Which account would you credit with helping to broaden your creativity the most?

Stella Artois, Optimum, Zeebox, Target, Coca-Cola, Zuji, Virgin Mobile, Burger King – all of them? They all help in some weird way.

Which ad (past or present) do you wish you had made?

‘Jessica Alba’ – She’s a perfectly formed robot concocted by the cosmetics industry to make us all feel ugly enough to buy over priced cosmetics, right?

I think we’ll see that at Cannes this year.

Super Noodles ‘You are what you eat’.

Steinlager – Win nicks life.

Avis – We’re number two so we try harder.

Carlton – Made from beer.

Combos- what your mom would feed you if your mom was a man.

NAB – breakup

Diamond Shreddies

Chasers cheapest Billboards

Rolling rock – apology (Beer ape etc)

So many, for so many different reasons. The ideas I wish I’d made is a whole other list.

In your opinion what’s some of the freshest work out there right now?

I’m going to stick my vote in for consistency. That seems to be really hard right now. By that, I don’t mean being conservative. I mean the agencies that are consistently putting out good work. And brands that are consistently executing a bigger brand idea in a fresh way. Each execution being different but the core thought staying true. ‘Consistently great’ feels fresh because very few are doing it.

And it gets me out of trying to answer this question by predicting the next ‘new trend’.

What’s the most effective way to a) motivate and b) demotivate creative people?


– Great work. (Even if that’s only presenting great work)

– The responsibility to answer the business problem.


– Pretending bad work is amazing.

– Bullshitting them, treating them like babies.

– Being ‘ok’ with average.

Describe the most pressure you’ve ever been under during your career and how it affected your creativity.

I once had to deliver a presentation to Chanel. We had loaded the whole thing onto an ipad. Then the ECD custom-made a blue glass box for the big delivery. He must have polished that thing for an hour. The whole agency had been up for 3 nights straight.The last thing to do was deliver the blue glass box with an ipad in it.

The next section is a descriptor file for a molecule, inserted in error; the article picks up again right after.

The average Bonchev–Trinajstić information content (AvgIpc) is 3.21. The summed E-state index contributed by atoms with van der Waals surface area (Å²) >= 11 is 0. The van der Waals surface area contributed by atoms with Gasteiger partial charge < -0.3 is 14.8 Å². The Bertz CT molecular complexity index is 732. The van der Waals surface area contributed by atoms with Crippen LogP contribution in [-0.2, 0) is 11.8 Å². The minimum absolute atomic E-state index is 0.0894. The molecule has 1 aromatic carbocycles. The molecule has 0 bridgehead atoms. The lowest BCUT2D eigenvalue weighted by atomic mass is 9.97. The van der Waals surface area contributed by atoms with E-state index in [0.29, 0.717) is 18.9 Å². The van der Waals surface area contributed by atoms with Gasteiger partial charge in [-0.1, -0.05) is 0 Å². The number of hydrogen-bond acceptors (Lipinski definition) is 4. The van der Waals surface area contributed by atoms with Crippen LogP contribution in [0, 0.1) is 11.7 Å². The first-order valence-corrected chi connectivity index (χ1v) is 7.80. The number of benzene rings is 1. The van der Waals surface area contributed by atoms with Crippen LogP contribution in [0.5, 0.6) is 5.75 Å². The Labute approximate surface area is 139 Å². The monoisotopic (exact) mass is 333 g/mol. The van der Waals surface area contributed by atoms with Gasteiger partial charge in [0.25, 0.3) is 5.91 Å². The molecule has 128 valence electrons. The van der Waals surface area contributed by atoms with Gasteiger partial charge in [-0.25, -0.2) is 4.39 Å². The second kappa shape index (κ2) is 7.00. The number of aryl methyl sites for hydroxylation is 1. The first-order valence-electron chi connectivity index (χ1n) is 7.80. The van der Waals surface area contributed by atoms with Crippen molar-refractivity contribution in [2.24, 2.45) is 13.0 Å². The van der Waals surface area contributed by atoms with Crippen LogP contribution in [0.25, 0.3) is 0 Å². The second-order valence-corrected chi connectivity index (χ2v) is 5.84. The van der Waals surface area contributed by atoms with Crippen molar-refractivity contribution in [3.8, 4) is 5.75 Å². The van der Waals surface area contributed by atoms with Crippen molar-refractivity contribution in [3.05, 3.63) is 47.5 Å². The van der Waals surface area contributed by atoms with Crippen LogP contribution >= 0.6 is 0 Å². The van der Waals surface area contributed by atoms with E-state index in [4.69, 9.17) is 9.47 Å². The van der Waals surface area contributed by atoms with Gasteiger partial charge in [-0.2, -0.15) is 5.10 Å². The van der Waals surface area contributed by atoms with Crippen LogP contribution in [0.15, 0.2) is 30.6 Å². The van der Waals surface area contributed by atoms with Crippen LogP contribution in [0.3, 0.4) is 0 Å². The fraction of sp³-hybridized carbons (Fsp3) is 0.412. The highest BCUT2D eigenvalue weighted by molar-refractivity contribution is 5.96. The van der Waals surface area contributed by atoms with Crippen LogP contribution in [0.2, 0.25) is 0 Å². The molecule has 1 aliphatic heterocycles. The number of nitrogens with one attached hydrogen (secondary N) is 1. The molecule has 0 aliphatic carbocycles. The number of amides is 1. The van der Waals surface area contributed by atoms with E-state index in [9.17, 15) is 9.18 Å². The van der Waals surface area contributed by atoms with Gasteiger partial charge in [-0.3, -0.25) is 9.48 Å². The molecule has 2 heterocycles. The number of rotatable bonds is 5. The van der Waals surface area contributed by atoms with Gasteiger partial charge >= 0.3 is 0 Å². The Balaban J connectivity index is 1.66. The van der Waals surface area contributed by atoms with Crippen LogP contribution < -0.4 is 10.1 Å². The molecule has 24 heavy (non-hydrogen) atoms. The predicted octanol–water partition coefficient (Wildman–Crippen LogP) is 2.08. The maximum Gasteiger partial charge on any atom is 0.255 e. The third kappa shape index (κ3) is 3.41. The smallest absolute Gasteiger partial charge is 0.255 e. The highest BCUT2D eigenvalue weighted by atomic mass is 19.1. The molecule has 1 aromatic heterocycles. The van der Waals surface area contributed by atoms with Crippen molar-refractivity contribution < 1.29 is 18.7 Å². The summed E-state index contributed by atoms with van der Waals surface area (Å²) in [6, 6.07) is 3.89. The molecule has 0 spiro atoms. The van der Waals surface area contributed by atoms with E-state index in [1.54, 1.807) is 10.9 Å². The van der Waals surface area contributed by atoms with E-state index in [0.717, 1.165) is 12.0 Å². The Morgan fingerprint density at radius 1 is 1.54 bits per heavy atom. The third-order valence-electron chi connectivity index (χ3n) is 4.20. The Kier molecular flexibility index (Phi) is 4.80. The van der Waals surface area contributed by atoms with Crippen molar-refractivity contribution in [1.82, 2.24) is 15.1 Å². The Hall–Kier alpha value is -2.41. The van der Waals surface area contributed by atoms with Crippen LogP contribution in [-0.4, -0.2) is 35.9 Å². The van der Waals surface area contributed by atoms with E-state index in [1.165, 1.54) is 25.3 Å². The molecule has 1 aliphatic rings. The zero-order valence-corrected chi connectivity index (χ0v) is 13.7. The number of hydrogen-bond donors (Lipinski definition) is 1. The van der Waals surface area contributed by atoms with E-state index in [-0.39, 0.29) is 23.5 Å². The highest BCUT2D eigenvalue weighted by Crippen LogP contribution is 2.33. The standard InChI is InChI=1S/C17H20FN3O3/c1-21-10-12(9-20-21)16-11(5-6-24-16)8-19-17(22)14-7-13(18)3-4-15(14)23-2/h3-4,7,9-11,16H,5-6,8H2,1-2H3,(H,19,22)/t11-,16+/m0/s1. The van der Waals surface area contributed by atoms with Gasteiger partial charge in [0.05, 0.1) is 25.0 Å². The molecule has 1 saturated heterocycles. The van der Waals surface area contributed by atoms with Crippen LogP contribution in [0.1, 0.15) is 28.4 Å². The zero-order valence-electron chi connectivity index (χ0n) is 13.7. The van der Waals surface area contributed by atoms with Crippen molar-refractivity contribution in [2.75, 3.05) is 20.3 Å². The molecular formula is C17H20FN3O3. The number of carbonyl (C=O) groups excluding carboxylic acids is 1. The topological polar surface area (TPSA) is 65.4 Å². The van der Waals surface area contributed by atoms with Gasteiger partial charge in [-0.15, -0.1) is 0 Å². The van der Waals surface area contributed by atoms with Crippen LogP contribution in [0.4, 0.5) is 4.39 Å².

I was so tired my head was literally nodding in the bumpiest cab ride uptown, ever. I closed my eyes for a second, the fragile glass box leapt off the seat. I made the creative decision to catch it and lay on top of it until the cab made it to Times Square. If i broke that box I knew it wouldn’t be worth going back to the agency, ever. Then I preciously carried a blue glass box with wires coming out of it into a tall building. This was much closer to 9/11. At the time I didn’t realize how crazy it must have looked. I was under so much pressure I didn’t realize I could have easily been mistaken for a terrorist.

I feel like many of us work better under pressure. We just don’t realize until afterwards.

Which accolade from your highly awarded advertising background are you most proud of and why?

The other day I saw kids painting of two guys carrying a huge french fry from our Satisfries Campaign. That made me feel like an idea had percolated culture more than the usual.


What experiences are still high on your career ‘to do’ list?

Prove that Jessica Alba is a beautiful robot created by the cosmetics industry.

Make an idea as good as – Jessica Alba: a beautiful robot created by the cosmetics industry.